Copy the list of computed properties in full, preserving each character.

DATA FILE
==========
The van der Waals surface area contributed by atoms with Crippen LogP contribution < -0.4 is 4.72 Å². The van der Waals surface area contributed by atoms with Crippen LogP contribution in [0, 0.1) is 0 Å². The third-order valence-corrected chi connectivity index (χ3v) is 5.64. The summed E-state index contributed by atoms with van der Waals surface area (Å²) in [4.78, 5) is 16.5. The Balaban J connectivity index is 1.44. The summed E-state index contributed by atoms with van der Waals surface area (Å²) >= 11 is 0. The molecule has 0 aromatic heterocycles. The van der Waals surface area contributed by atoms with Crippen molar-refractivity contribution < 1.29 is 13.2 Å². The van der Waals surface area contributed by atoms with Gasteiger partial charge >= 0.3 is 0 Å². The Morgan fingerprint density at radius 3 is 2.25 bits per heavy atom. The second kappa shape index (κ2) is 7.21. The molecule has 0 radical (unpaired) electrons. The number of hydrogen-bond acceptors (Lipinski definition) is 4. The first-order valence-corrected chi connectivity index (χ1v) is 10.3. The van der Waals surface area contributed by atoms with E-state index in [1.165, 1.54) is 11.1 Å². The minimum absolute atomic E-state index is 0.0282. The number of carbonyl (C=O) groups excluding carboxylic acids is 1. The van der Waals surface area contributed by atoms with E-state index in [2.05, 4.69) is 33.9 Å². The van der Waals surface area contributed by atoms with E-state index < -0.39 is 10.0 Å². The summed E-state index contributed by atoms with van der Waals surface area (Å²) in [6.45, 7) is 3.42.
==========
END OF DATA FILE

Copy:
The van der Waals surface area contributed by atoms with Crippen LogP contribution < -0.4 is 4.72 Å². The van der Waals surface area contributed by atoms with Crippen LogP contribution in [0, 0.1) is 0 Å². The third-order valence-corrected chi connectivity index (χ3v) is 5.64. The summed E-state index contributed by atoms with van der Waals surface area (Å²) in [4.78, 5) is 16.5. The Balaban J connectivity index is 1.44. The summed E-state index contributed by atoms with van der Waals surface area (Å²) >= 11 is 0. The molecule has 0 aromatic heterocycles. The van der Waals surface area contributed by atoms with Crippen molar-refractivity contribution < 1.29 is 13.2 Å². The van der Waals surface area contributed by atoms with Gasteiger partial charge >= 0.3 is 0 Å². The Morgan fingerprint density at radius 3 is 2.25 bits per heavy atom. The second kappa shape index (κ2) is 7.21. The molecule has 0 radical (unpaired) electrons. The number of hydrogen-bond acceptors (Lipinski definition) is 4. The first-order valence-corrected chi connectivity index (χ1v) is 10.3. The van der Waals surface area contributed by atoms with E-state index in [1.165, 1.54) is 11.1 Å². The minimum absolute atomic E-state index is 0.0282. The number of carbonyl (C=O) groups excluding carboxylic acids is 1. The van der Waals surface area contributed by atoms with E-state index in [2.05, 4.69) is 33.9 Å². The van der Waals surface area contributed by atoms with E-state index < -0.39 is 10.0 Å². The summed E-state index contributed by atoms with van der Waals surface area (Å²) in [6.45, 7) is 3.42.